A generally accepted definition is that a person is conscious if that person is aware of his or her surroundings. If you are self-aware, it means you are self-conscious. In other words you are aware of yourself as an individual or of your own being, actions, and thoughts. To understand this concept, let us start by exploring how the human brain processes consciousness. To the best of our current understanding, no one part of the brain is responsible for consciousness. In fact neuroscience (the scientific study of the nervous system) hypothesizes that consciousness is the result of the interoperation of various parts of the brain called “neural correlates of consciousness” (NCC). This idea suggests that at this time we do not completely understand how the human brain processes consciousness or becomes self-aware.

Is it possible for a machine to be self-conscious? Obviously, since we do not completely understand how the human brain processes consciousness to become self-aware, it is difficult to definitively argue that a machine can become self-conscious or obtain what is termed “artificial consciousness” (AC). This is why AI experts differ on this subject. Some AI experts (proponents) argue it is possible to build a machine with AC that emulates the interoperation (i.e., it works like the human brain) of the NCC. Opponents argue that it is not possible because we do not fully understand the NCC. To my mind they are both correct. It is not possible today to build a machine with a level of AC that emulates the self-consciousness of the human brain. However, I believe that in the future we will understand the human brain’s NCC interoperation and build a machine that emulates it. Nevertheless this topic is hotly debated.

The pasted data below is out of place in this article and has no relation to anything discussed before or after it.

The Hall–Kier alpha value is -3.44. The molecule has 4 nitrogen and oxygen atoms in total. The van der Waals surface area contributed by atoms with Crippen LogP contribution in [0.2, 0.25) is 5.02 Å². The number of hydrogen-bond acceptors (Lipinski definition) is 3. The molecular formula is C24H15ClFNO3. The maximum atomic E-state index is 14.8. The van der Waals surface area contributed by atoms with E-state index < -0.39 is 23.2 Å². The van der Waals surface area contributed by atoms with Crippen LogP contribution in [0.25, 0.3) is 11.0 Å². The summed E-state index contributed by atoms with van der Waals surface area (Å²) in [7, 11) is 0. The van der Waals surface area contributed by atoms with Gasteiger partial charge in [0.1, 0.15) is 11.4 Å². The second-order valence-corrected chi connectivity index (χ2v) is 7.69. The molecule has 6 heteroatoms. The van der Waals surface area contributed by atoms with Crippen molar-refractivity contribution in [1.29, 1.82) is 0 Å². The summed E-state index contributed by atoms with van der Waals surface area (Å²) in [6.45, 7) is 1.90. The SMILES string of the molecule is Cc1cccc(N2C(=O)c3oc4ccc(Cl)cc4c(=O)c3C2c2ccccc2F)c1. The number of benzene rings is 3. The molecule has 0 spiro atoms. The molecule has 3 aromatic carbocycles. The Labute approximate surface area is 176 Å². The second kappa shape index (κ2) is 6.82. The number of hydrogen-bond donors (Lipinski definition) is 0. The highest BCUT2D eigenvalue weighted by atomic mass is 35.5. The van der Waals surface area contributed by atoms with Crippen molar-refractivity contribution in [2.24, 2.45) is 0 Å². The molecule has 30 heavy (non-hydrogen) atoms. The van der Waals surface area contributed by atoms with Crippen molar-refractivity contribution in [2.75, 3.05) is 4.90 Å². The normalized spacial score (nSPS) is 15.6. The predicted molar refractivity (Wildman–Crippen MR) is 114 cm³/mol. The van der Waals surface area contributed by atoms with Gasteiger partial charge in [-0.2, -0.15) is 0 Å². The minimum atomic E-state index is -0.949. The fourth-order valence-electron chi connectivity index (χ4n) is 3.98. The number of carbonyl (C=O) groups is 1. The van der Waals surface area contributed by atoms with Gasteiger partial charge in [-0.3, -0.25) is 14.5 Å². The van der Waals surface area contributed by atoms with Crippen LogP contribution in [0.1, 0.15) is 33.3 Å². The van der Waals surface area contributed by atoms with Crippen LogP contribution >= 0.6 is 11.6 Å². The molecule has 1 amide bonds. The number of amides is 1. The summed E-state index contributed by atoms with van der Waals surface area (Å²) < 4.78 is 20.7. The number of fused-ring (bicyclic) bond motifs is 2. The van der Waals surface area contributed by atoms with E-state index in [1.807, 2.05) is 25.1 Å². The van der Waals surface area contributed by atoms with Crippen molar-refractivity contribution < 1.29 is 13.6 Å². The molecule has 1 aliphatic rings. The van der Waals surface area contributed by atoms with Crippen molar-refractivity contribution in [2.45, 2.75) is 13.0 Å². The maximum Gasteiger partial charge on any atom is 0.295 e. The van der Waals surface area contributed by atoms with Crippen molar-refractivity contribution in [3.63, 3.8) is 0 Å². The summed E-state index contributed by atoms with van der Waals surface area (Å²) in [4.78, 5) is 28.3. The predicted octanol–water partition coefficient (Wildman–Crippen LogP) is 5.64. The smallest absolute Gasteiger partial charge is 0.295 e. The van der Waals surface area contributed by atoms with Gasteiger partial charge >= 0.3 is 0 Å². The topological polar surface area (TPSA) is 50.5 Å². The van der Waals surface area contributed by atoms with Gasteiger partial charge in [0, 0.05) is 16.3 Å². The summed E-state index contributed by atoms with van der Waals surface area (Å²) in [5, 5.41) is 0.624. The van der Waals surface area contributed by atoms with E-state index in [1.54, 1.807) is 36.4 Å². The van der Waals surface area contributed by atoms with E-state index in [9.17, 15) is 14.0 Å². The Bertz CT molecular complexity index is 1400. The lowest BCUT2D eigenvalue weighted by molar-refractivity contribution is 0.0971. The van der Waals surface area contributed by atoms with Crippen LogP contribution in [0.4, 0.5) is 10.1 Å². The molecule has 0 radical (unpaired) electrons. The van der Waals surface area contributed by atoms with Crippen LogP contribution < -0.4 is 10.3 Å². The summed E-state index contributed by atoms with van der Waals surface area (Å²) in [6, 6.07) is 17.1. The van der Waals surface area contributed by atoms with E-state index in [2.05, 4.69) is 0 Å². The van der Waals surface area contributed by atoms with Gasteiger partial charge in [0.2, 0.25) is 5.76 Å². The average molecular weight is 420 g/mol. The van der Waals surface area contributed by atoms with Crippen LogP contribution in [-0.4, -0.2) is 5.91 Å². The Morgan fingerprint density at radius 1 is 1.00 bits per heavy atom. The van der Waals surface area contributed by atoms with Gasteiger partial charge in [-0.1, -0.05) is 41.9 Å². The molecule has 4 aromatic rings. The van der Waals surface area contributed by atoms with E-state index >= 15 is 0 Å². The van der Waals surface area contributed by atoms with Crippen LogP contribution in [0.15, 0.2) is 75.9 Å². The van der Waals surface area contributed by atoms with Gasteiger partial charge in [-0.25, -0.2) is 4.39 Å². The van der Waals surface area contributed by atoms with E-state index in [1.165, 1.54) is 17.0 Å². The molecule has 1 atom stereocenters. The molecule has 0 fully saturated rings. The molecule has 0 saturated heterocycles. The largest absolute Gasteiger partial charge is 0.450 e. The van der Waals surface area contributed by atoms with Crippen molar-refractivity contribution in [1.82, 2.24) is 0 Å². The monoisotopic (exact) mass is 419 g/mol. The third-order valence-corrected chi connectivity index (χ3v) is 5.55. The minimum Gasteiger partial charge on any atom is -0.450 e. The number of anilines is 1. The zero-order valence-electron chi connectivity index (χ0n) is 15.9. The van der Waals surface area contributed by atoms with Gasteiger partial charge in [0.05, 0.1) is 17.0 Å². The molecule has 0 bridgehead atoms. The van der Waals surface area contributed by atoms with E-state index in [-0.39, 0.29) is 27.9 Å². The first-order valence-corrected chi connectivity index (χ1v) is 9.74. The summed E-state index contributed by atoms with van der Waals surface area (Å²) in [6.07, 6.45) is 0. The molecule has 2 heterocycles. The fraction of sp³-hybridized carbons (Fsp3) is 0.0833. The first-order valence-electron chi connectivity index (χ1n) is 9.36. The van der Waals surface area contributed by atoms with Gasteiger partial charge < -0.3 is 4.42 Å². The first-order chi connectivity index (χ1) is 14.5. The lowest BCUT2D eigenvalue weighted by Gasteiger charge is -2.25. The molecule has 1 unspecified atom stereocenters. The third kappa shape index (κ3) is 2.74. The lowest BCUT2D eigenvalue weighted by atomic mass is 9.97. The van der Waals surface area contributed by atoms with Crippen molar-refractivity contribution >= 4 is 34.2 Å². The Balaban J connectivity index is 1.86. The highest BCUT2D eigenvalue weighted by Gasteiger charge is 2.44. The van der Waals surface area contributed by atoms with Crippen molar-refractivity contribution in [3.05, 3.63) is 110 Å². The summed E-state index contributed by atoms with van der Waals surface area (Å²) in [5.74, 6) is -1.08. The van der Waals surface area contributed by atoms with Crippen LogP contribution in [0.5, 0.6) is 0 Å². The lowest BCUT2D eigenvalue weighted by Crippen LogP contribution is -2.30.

Opponents argue that many physical differences exist between natural, organic systems and artificially constructed (e.g., computer) systems that preclude AC. The most vocal critic who holds this view is American philosopher Ned Block (1942– ), who argues that a system with the same functional states as a human is not necessarily conscious.

The most vocal proponent who argues that AC is plausible is Australian philosopher David Chalmers (1966– ). In his unpublished 1993 manuscript “A Computational Foundation for the Study of Cognition,” Chalmers argues that it is possible for computers to perform the right kinds of computations that would result in a conscious mind. He reasons that computers perform computations that can capture other systems’ abstract causal organization. Mental properties are abstract causal organization. Therefore computers that run the right kind of computations will become conscious.

This is a good place for us to ask an important question: “How can we determine whether an intelligent machine has become conscious (self-aware)?” We will address this question in the next post (Part 2).

Source: The Artificial Intelligence Revolution (2014), Louis A. Del Monte